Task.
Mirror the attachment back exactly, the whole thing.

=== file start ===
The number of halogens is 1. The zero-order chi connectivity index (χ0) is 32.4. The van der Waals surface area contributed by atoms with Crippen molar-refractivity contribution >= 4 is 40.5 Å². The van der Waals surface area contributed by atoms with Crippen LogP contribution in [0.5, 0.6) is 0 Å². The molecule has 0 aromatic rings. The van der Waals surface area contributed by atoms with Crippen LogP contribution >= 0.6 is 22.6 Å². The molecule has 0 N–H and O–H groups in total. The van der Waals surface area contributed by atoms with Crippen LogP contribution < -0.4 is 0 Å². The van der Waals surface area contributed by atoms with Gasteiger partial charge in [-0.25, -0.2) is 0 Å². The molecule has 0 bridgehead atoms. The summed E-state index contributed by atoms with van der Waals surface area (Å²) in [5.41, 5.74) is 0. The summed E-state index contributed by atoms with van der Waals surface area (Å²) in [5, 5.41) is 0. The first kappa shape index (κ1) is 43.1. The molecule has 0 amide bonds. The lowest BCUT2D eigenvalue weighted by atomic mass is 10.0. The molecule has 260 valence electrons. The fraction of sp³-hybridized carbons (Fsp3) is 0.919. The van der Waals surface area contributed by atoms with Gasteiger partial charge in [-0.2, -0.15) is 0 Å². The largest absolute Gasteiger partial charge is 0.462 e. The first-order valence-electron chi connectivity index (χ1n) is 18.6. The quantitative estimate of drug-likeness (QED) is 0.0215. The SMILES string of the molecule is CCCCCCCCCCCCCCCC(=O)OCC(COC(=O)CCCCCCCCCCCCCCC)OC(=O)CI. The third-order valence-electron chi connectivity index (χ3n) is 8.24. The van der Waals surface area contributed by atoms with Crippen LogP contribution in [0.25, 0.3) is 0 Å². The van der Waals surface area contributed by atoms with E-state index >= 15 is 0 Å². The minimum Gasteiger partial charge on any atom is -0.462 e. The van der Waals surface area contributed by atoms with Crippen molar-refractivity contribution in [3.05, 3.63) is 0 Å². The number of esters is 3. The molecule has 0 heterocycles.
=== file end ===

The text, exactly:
The number of halogens is 1. The zero-order chi connectivity index (χ0) is 32.4. The van der Waals surface area contributed by atoms with Crippen molar-refractivity contribution >= 4 is 40.5 Å². The van der Waals surface area contributed by atoms with Crippen LogP contribution in [0.5, 0.6) is 0 Å². The molecule has 0 aromatic rings. The van der Waals surface area contributed by atoms with Crippen LogP contribution >= 0.6 is 22.6 Å². The molecule has 0 N–H and O–H groups in total. The van der Waals surface area contributed by atoms with Crippen LogP contribution < -0.4 is 0 Å². The van der Waals surface area contributed by atoms with Gasteiger partial charge in [-0.25, -0.2) is 0 Å². The molecule has 0 bridgehead atoms. The summed E-state index contributed by atoms with van der Waals surface area (Å²) in [5.41, 5.74) is 0. The summed E-state index contributed by atoms with van der Waals surface area (Å²) in [5, 5.41) is 0. The first kappa shape index (κ1) is 43.1. The molecule has 0 amide bonds. The lowest BCUT2D eigenvalue weighted by atomic mass is 10.0. The molecule has 260 valence electrons. The fraction of sp³-hybridized carbons (Fsp3) is 0.919. The van der Waals surface area contributed by atoms with Gasteiger partial charge in [-0.2, -0.15) is 0 Å². The largest absolute Gasteiger partial charge is 0.462 e. The first-order valence-electron chi connectivity index (χ1n) is 18.6. The quantitative estimate of drug-likeness (QED) is 0.0215. The SMILES string of the molecule is CCCCCCCCCCCCCCCC(=O)OCC(COC(=O)CCCCCCCCCCCCCCC)OC(=O)CI. The third-order valence-electron chi connectivity index (χ3n) is 8.24. The van der Waals surface area contributed by atoms with Crippen LogP contribution in [0.25, 0.3) is 0 Å². The van der Waals surface area contributed by atoms with E-state index >= 15 is 0 Å². The minimum Gasteiger partial charge on any atom is -0.462 e. The van der Waals surface area contributed by atoms with Crippen molar-refractivity contribution in [3.05, 3.63) is 0 Å². The number of esters is 3. The molecule has 0 heterocycles.